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Embracing Medicare for All and Refusing Corporate Cash, Abdul El-Sayed Touted as 'True Progressive' in Michigan Governor's Race

"We have to stand up for a Michigan that embraces our future. That means we have to stand up for a Michigan that's for the people, by the people."

Julia Conley

Abdul El-Sayed, who is running in the Democratic primary in Michigan's gubernatorial race, has declined corporate donations and championed progressive causes including Medicare for All. (Photo: TedxUofM Conference/Flickr/cc)

After Thursday night's final gubernatorial debate in Michigan's Democratic primary race, voters and political commentators alike pronounced progressive candidate Abdul El-Sayed the clear winner, praising his universal healthcare plan and refusal to take corporate donations.

El-Sayed denounced former state Senate minority leader Gretchen Whitmer for campaigning on health care reform while allowing health insurance executives to host a fundraiser for her, accusing her of "corruption."

He also touted his plan for a state-level Medicare for All plan, a proposal the former Detroit Health Department director says will save Michigan families $5,000 per year.

"We have to stand up for a Michigan that embraces our future," said El-Sayed. "That means we have to stand up for a Michigan that's for the people, by the people."

"To me, it is about standing up to the dominance of a particular economic elite, about recognizing that real people are suffering every single day and about being willing to stand up for policies that empower real people over the corporations." —Abdul El-SayedIn two separate polls gauging reactions from more than 7,000 Michigan residents, El-Sayed was declared the winner of the debate, gathering 71 percent of the vote in one survey and 59 percent in another. Whitmer trailed behind him in each, losing by dozens of percentage points.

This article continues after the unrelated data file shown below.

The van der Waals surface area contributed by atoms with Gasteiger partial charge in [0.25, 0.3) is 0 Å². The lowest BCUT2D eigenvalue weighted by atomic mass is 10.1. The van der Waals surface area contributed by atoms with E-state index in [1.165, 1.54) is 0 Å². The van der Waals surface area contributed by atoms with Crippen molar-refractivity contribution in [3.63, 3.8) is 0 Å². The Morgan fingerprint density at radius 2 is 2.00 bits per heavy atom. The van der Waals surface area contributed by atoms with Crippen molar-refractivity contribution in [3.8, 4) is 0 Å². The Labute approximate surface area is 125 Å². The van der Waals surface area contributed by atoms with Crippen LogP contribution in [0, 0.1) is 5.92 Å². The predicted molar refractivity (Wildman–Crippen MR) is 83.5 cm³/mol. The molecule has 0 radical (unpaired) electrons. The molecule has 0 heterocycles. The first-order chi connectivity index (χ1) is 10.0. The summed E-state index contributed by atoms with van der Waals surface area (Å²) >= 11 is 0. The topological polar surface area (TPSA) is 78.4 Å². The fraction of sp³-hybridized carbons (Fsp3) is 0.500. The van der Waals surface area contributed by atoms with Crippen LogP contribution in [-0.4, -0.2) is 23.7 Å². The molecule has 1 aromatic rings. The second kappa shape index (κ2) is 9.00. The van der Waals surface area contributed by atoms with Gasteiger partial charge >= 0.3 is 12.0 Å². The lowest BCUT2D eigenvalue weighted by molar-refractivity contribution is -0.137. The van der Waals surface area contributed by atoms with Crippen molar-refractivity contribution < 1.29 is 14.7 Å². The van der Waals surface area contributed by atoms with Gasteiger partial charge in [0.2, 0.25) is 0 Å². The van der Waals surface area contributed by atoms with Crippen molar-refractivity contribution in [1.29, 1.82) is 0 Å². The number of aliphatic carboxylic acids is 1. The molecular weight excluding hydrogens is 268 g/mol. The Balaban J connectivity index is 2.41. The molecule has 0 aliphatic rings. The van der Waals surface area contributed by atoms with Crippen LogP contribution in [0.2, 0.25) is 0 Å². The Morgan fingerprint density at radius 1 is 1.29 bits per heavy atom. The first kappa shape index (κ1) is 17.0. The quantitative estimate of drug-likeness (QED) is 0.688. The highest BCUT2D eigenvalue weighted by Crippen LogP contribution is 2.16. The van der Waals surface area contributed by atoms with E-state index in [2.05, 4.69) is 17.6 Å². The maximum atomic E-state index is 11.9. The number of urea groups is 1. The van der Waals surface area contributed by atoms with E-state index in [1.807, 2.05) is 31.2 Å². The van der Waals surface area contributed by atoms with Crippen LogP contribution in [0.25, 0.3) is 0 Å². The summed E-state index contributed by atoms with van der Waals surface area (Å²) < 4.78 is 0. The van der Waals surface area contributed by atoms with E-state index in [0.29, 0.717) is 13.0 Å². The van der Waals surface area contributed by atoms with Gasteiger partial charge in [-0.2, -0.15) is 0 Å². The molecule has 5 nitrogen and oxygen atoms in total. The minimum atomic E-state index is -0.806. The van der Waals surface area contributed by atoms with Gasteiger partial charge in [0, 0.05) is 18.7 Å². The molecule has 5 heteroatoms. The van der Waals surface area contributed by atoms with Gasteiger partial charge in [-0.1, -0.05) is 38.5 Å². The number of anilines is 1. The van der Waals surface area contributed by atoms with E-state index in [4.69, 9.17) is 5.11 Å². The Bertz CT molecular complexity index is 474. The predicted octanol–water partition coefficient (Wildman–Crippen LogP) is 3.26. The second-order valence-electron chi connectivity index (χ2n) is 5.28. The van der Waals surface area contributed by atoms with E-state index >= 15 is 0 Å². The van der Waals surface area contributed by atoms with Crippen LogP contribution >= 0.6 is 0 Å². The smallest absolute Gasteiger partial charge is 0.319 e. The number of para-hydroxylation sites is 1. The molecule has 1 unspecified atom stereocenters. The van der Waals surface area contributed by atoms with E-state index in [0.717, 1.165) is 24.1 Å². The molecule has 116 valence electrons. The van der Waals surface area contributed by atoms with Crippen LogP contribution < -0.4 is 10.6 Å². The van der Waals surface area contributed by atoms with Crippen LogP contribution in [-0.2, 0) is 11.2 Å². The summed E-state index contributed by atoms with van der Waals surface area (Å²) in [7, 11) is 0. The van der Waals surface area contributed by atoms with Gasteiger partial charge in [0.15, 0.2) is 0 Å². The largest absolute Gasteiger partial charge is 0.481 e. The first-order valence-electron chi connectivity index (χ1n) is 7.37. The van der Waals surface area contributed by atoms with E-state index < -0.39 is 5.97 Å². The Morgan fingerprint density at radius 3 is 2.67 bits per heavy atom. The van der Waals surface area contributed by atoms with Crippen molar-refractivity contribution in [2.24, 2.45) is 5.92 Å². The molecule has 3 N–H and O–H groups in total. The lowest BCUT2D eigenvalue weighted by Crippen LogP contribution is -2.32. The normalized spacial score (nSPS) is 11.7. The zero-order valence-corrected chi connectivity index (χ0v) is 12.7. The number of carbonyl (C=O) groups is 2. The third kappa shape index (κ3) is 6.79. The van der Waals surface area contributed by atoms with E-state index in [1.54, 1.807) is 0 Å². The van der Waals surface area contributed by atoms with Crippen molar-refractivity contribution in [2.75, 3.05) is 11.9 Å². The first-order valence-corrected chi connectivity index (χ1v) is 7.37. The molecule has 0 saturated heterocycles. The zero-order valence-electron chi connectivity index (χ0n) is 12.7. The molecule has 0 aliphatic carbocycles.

"El-Sayed performed the strongest, he really honed in on values that everyone should have access to economic opportunities, everyone should have access to healthcare," Detroit City Councilwoman Raquel Castañeda-López told WDIV-TV, the local station which hosted the debate. "Those things are really going to resonate with folks who usually don't engage in primaries."

His performance won praise on social media as well.

El-Sayed's commitment to fighting for bold reforms has recently won him endorsements from the Justice Democrats—the group that has backed progressive candidates including Ben Jealous in Maryland's gubernatorial race, Alexandria Ocasio-Cortez in New York, and Laura Moser in Texas—as well as filmmaker and activist Michael Moore.

El-Sayed's refusal to take corporate money has offered a stark contrast to Whitmer, who recently benefited from a $1.8 million ad campaign paid for by donors who may remain anonymous until after the August 7th primary election.

Build a Better Michigan, the 527 organization behind the ads, is required to disclose its donors—but it sent information about its financial backing to the IRS via mail rather than electronically in recent days.

"It can take as long as eight to 10 weeks for the IRS to upload a report submitted by mail to its public website, meaning Build a Better Michigan's full donor disclosure document may not be public until sometime between Sept. 15 to Sept. 30," wrote Jonathan Oosting in the Detroit News.

The lack of transparency is "corrupting our Democratic primary," El-Sayed said during the debate.

"We need to know where the money's coming from," he told the Detroit News. "Especially if it's unlimited corporate contributions."

El-Sayed's website details other aspects of his 20-point plan for Michigan, including a minimum wage of $15 per hour, making college tuition free for families earning under $150,000 per year, and fighting for clean drinking water by shutting down polluting pipelines like the one Enbridge runs through the Straits of Mackinac.

In a recent interview with Jeremy Scahill on the podcast "Intercepted," El-Sayed spoke about his hope that progressive candidates such as himself will remake the Democratic Party and U.S. government as entities that work for working Americans instead of corporate interests.

"The responsibility right now is to pull us as a party to FDR’s Democratic Party and to remind ourselves that we have an opportunity about what is morally correct and about fighting for that right now," said El-Sayed. "And, to me, it is about standing up to the dominance of a particular economic elite, about recognizing that real people are suffering every single day and about being willing to stand up for policies that empower real people over the corporations."


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